We can't accept excuses for white supremacy & acts of domestic terrorism. We must condemn. Period.— Jeff Flake (@JeffFlake) August 15, 2017
We can’t claim to be the party of Lincoln if we equivocate in condemning white supremacy— Jeff Flake (@JeffFlake) August 16, 2017
There's no moral equivalency between racists & Americans standing up to defy hate& bigotry. The President of the United States should say so— John McCain (@SenJohnMcCain) August 16, 2017
This is simple: we must condemn and marginalize white supremacist groups, not encourage and embolden them.— Senator Todd Young (@SenToddYoung) August 15, 2017
Meanwhile, House Speaker Paul Ryan was careful not to finger Trump directly while tweeting a statement. Ryan did, however, agree with the president’s condemnation of neo-Nazis and white nationalists, specifically.
We must be clear. White supremacy is repulsive. This bigotry is counter to all this country stands for. There can be no moral ambiguity.— Paul Ryan (@SpeakerRyan) August 15, 2017
Mr. Ryan’s colleagues in the House of Representatives followed suit and tweeted were not as shy to point directly at Trump while denouncing his utterances.
Blaming "both sides" for #Charlottesville?! No. Back to relativism when dealing with KKK, Nazi sympathizers, white supremacists? Just no.— Ileana Ros-Lehtinen (@RosLehtinen) August 15, 2017
We should be abundantly clear. White supremacy, Nazism, and hate have no place in our society. We must condemn it on no uncertain terms.— Darrell Issa (@DarrellIssa) August 15, 2017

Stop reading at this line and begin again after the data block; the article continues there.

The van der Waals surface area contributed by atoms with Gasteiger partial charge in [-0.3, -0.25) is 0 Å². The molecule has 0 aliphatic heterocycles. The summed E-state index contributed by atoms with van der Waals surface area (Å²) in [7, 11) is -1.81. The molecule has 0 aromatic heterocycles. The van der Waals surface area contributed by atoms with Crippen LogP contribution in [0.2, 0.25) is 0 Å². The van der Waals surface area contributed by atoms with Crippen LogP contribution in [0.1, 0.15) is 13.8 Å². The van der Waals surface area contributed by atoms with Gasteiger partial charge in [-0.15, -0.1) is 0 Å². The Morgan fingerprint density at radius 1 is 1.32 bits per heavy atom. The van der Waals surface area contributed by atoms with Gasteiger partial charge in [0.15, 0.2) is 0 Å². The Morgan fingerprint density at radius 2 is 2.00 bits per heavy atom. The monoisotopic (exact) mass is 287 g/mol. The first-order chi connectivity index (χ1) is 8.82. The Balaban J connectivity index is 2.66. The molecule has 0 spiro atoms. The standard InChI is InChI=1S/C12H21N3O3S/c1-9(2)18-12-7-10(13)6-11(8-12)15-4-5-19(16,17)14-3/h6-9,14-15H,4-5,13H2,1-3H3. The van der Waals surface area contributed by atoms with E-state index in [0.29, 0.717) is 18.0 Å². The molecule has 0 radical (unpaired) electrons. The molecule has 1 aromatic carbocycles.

Evil thoughts turned to evil acts this weekend. No excuses. https://t.co/XNraeYgv9m— Darrell Issa (@DarrellIssa) August 15, 2017
I don't understand what's so hard about this. White supremacists and Neo-Nazis are evil and shouldn't be defended.— Steve Stivers (@RepSteveStivers) August 15, 2017
Republican Rep. Will Hurd appeared on CNN when he urged President Trump to “apologize” for his ambiguous tone when he commented on the Charlottesville violence.
“Racism, bigotry, anti-Semitism of any form is unacceptable. The leader of the free world should be unambiguous about that.”
Despite the outcry from Republican on Capitol Hill, the White House issued a memo that was circulated amongst members of Congress. The memo stated that the president was “entirely correct” when he blamed “both sides” for the tragic events in Charlottesville.
“Both sides of the violence in Charlottesville acted inappropriately, and bear some responsibility.”
According to the White House, Trump was not tardy in openly condemning white supremacist and neo-Nazi groups. Moreover, the memo asserts that there was “no ambiguity” in the president’s statement, and praises Trump for being “a voice for unity and calm.”
The White House also used the memo to urge members of the media to “join the president in trying to unite and heal our country rather than incite more division.”
Nevertheless, White House Chief of Staff John Kelly seemed to be less enthusiastic about the president’s opinions on the protests. During the press conference at Trump Tower on Tuesday, Kelly looked demure and reticent while the president spoke.
Officials working with Chief of Staff Kelly said that many in the West Wing were caught off guard when Trump veered off script and “went rogue” during his briefing with the media.
Elsewhere, prominent leaders of the alt-rights, the Ku Klux Klan, and conservative commentators showed support for the Republican president’s handling of the situation.
Among them were former-KKK leader David Duke, Richard B. Spencer, and Ann Coulter, who unanimously praised Trump for the way in which he responded to the Charlottesville violence.
[Featured Image by Pablo Martinez Monsivais/AP Images]